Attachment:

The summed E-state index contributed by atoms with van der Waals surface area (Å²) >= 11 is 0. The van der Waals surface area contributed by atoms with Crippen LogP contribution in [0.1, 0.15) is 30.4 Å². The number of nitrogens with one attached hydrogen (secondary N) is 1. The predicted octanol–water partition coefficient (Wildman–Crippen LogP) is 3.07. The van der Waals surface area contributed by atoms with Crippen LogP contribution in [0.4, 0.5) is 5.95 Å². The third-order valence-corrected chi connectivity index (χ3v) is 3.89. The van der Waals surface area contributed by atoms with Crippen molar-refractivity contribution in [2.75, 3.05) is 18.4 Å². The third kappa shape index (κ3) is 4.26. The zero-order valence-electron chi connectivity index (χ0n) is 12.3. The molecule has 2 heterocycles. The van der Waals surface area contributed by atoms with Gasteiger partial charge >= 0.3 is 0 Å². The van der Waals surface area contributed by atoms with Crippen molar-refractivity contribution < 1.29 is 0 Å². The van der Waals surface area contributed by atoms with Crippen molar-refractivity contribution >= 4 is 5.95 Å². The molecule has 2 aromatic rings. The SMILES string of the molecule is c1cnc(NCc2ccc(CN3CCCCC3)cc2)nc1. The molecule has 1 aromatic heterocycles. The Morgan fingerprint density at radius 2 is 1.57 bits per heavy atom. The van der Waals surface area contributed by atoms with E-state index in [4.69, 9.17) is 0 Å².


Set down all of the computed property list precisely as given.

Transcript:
The summed E-state index contributed by atoms with van der Waals surface area (Å²) >= 11 is 0. The van der Waals surface area contributed by atoms with Crippen LogP contribution in [0.1, 0.15) is 30.4 Å². The number of nitrogens with one attached hydrogen (secondary N) is 1. The predicted octanol–water partition coefficient (Wildman–Crippen LogP) is 3.07. The van der Waals surface area contributed by atoms with Crippen LogP contribution in [0.4, 0.5) is 5.95 Å². The third-order valence-corrected chi connectivity index (χ3v) is 3.89. The van der Waals surface area contributed by atoms with Crippen molar-refractivity contribution in [2.75, 3.05) is 18.4 Å². The third kappa shape index (κ3) is 4.26. The zero-order valence-electron chi connectivity index (χ0n) is 12.3. The molecule has 2 heterocycles. The van der Waals surface area contributed by atoms with Gasteiger partial charge >= 0.3 is 0 Å². The van der Waals surface area contributed by atoms with Crippen molar-refractivity contribution < 1.29 is 0 Å². The van der Waals surface area contributed by atoms with Crippen molar-refractivity contribution >= 4 is 5.95 Å². The molecule has 2 aromatic rings. The SMILES string of the molecule is c1cnc(NCc2ccc(CN3CCCCC3)cc2)nc1. The molecule has 1 aromatic heterocycles. The Morgan fingerprint density at radius 2 is 1.57 bits per heavy atom. The van der Waals surface area contributed by atoms with E-state index in [4.69, 9.17) is 0 Å².